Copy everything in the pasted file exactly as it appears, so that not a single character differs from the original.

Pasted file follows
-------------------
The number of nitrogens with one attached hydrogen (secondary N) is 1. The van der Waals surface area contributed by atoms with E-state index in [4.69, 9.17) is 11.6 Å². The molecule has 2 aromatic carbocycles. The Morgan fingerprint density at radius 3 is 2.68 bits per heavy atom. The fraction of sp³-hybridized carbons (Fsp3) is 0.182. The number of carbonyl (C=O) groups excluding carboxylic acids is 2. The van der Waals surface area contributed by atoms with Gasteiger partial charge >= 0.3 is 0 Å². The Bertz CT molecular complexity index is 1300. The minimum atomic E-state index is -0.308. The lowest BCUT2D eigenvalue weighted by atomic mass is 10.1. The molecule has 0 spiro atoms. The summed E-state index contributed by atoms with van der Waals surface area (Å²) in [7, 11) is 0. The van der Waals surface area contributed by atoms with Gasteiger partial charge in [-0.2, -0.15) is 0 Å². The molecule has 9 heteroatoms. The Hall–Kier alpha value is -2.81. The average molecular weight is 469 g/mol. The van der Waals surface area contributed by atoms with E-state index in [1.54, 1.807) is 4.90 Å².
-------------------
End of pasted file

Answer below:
The number of nitrogens with one attached hydrogen (secondary N) is 1. The van der Waals surface area contributed by atoms with E-state index in [4.69, 9.17) is 11.6 Å². The molecule has 2 aromatic carbocycles. The Morgan fingerprint density at radius 3 is 2.68 bits per heavy atom. The fraction of sp³-hybridized carbons (Fsp3) is 0.182. The number of carbonyl (C=O) groups excluding carboxylic acids is 2. The van der Waals surface area contributed by atoms with Gasteiger partial charge >= 0.3 is 0 Å². The Bertz CT molecular complexity index is 1300. The minimum atomic E-state index is -0.308. The lowest BCUT2D eigenvalue weighted by atomic mass is 10.1. The molecule has 0 spiro atoms. The summed E-state index contributed by atoms with van der Waals surface area (Å²) in [7, 11) is 0. The van der Waals surface area contributed by atoms with Gasteiger partial charge in [-0.2, -0.15) is 0 Å². The molecule has 9 heteroatoms. The Hall–Kier alpha value is -2.81. The average molecular weight is 469 g/mol. The van der Waals surface area contributed by atoms with E-state index in [1.54, 1.807) is 4.90 Å².